What once was thought impossible, seems to be closer than ever – robots. Or as ‘Hi, A.I.‘ likes to address them, Artificial Intelligence. In German filmmaker Isabella Willinger‘s (Away From All Suns), we get to meet different individuals ready to embrace this technology for personal companionship or that of others.
Dental students working on a moving robot with real human teeth that reacts to stimuli – as an opening, this is quite the scene out of a horror movie. We quickly get introduced to Pepper, a robot with a very simple design and a tablet interface attached to his chest. Pepper is now part of a Japanese family, mostly here for Gran to talk to when she’s all by herself. The family discusses if they should connect Pepper to the internet, but unanimously decide it’s better not to tamper with his character. Gran likes Pepper’s childlike-voice, but soon realises he’s more self-centred than she’d like him to be, mostly ignoring her questions.
On the other side of the planet we meet Chuck, who’s just on his way to pick up his humanoid companion robot, Harmony. The factory worker explains how he should pick her up and when demonstrating how it’s a lot easier when he detaches her head, Chuck fully creeped out decides he’ll do it the hard way and just carry her under her arms. Together they embark on a road trip in his RV, where he starts a convo resulting in a misunderstanding and over-explaining a simple word such as “while”. Harmony could easily have been the embodiment of Apple’s Siri. That doesn’t stop Chuck from falling head-over-heels in love with her and opening up about his tragic past as a child.
Multiple other interesting designs barely get any screen time and that’s absolutely fine. From an information desk robot who gives presentations on Tokyo City and sings songs at specific times throughout the day, to an absolutely adorable silver balloon type of robot with the skinniest wirelike legs, climbing and hopping up and down stairs. In the meantime scientists and A.I.-experts discuss humanoid robots and how we are headed towards a robot society, baring the question on why robots have to look so much like humans.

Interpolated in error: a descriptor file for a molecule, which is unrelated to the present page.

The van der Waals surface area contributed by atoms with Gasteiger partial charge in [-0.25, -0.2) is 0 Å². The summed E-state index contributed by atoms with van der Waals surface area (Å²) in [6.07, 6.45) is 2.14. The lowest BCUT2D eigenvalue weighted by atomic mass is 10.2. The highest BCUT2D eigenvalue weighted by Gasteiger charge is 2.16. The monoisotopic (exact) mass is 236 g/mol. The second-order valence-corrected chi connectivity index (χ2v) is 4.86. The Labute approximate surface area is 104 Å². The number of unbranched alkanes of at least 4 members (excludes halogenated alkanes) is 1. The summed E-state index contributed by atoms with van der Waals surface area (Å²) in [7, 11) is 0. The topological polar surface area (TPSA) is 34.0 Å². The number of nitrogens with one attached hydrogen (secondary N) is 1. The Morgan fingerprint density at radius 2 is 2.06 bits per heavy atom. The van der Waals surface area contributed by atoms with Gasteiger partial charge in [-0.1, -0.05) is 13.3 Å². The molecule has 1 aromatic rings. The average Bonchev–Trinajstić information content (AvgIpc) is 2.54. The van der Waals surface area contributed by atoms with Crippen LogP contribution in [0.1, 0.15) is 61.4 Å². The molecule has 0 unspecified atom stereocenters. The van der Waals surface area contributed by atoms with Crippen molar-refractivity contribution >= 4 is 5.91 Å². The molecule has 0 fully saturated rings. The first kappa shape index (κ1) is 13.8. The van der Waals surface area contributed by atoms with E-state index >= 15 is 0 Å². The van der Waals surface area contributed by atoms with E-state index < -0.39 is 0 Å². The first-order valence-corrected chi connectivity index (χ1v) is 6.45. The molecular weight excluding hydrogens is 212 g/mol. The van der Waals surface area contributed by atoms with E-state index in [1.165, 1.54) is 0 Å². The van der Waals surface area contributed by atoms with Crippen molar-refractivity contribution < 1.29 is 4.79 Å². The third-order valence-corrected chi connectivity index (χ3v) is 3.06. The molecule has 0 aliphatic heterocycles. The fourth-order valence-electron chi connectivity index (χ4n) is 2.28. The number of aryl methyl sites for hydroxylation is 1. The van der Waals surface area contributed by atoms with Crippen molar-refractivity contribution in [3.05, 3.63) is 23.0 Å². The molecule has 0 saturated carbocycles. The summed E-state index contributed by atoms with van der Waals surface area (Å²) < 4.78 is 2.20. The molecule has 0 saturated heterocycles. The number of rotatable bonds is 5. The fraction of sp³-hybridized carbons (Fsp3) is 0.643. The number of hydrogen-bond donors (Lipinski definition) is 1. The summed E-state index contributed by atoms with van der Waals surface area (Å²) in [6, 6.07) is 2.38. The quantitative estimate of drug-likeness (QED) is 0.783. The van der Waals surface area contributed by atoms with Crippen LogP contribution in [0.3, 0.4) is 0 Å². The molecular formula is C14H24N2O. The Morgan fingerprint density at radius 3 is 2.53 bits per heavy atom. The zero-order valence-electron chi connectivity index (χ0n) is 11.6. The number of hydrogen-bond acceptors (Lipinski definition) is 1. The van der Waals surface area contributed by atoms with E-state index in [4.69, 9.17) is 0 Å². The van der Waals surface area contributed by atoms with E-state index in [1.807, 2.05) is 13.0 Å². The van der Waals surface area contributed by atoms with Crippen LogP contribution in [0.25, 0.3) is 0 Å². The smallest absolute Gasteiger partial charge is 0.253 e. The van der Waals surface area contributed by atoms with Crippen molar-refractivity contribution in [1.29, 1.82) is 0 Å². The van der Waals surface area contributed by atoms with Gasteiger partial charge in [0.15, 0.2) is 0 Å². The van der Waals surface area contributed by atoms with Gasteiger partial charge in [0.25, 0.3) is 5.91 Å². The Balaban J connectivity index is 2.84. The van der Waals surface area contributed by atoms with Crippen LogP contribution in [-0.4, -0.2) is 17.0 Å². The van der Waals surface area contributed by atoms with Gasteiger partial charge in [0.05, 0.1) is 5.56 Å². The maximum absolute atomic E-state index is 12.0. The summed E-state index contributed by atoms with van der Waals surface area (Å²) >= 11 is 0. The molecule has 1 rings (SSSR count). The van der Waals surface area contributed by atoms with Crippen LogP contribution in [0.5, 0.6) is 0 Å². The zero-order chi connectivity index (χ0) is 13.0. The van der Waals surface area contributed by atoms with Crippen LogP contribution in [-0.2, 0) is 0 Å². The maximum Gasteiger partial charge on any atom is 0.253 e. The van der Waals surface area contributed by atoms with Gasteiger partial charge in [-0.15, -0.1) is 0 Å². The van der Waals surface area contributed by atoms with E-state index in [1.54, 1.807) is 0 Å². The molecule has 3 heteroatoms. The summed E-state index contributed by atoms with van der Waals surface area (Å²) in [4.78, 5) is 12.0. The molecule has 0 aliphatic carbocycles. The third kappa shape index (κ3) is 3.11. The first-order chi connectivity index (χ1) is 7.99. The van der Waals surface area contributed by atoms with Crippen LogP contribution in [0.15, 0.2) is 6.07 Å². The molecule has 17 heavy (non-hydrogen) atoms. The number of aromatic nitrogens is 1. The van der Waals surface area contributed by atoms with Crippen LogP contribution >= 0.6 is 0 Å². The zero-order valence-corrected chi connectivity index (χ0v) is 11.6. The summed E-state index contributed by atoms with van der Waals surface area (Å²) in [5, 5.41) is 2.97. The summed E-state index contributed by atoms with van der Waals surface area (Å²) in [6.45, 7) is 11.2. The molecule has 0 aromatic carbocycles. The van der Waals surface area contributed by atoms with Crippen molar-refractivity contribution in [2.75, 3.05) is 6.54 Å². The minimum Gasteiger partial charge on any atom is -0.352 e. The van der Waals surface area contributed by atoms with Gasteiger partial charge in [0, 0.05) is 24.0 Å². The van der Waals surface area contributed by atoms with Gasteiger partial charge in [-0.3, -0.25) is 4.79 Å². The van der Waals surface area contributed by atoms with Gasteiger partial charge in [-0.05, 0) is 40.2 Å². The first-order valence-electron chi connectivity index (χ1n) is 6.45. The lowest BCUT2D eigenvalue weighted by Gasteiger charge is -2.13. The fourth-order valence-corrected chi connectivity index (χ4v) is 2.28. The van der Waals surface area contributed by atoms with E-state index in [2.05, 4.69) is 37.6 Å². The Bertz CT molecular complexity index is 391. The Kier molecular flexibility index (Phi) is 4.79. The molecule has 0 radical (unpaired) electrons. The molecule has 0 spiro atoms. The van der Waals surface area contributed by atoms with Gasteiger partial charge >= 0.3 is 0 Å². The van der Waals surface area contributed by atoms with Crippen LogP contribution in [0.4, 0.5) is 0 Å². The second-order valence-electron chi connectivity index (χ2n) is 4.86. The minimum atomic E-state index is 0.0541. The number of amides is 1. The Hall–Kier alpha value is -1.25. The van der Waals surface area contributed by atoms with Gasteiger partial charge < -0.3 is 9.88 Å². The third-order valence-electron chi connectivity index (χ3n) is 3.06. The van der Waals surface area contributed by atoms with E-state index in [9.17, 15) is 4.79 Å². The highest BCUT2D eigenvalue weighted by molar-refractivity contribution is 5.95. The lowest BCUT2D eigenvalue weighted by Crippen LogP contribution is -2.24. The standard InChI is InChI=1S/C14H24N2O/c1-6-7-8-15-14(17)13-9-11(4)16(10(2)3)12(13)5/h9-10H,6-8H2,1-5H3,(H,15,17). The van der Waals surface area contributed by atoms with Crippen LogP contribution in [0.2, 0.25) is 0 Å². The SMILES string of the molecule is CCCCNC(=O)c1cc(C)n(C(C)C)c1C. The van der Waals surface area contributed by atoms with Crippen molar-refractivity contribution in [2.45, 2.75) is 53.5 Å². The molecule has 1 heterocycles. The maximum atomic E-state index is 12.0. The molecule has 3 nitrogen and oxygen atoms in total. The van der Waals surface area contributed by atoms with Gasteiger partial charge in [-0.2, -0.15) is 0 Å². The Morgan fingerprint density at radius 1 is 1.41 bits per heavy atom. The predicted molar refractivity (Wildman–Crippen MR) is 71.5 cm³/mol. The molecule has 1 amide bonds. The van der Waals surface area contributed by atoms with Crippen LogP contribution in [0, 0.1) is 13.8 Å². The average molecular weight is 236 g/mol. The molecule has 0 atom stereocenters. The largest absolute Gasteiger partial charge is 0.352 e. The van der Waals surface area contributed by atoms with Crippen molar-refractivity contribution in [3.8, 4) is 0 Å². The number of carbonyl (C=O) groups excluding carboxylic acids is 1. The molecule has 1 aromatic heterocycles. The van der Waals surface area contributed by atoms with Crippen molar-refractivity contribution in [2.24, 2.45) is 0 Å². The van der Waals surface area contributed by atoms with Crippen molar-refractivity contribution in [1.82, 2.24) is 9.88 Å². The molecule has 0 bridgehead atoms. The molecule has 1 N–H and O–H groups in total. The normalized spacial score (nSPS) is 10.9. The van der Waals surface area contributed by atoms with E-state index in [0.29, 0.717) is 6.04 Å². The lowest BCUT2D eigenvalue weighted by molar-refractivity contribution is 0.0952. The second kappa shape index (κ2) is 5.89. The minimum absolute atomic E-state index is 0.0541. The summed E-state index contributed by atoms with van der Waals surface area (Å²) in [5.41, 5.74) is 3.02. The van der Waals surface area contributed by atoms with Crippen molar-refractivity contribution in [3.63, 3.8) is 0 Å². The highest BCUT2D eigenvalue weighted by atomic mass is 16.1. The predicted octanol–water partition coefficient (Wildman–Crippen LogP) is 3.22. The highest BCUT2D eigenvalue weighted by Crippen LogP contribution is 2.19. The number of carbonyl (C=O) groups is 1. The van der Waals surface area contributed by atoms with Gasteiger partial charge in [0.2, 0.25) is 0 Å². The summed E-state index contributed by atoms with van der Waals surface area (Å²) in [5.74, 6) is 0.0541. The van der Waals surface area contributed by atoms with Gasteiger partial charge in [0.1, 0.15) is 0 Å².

Through the use of podcast recordings and following the whereabouts of Chuck and Harmony, and Pepper and his new family, ‘Hi, A.I.‘ stays fascinating until the very end. Doomsday scenarios and the usefulness of artificial intelligence discussions never go in-depth, since most of these speculations are based on fear without any concrete evidence.
Hi, A.I. gives you some food for thought. Artificial Intelligence isn’t something from the past anymore, it’s here and only growing expeditiously towards entering our daily lives. Ethical concerns aside, the stories portrayed here are sweet and wholesome. The positive and negative changes on human behaviour are in need of more studies, but in the meantime I think saving our planet is more of a concern to us, than worrying about Blade Runner-type futures.
‘Hi, A.I.’ is screening as part of Antenna Documentary Film Festival:
- Palace Chauvel, Oct. 25 at 7pm
- Palace Verone, Oct. 27 at 2pm
Tickets are still available: https://tix.antennafestival.org/Events/Hi-AI/Fri-Oct-25-2019-19-00
Antenna Documentary Film Festival Review – ‘Hi, A.I.’
Reviewed from online screener (provided by publicity team), also showing as part of Antenna Documentary Film Festival, Sydney, Oct. 24, 2019. Running time: 90 min.
PRODUCTION: A Rise and Shine Release from a Kloos & Co. Medien GmbH production. Producer: Stefan Kloos.
CREW: Director: Isabella Willinger. Camera (color, widescreen): Julian Krubasik. Editors: Stephan Krumbiegel, Olaf Voigtländer.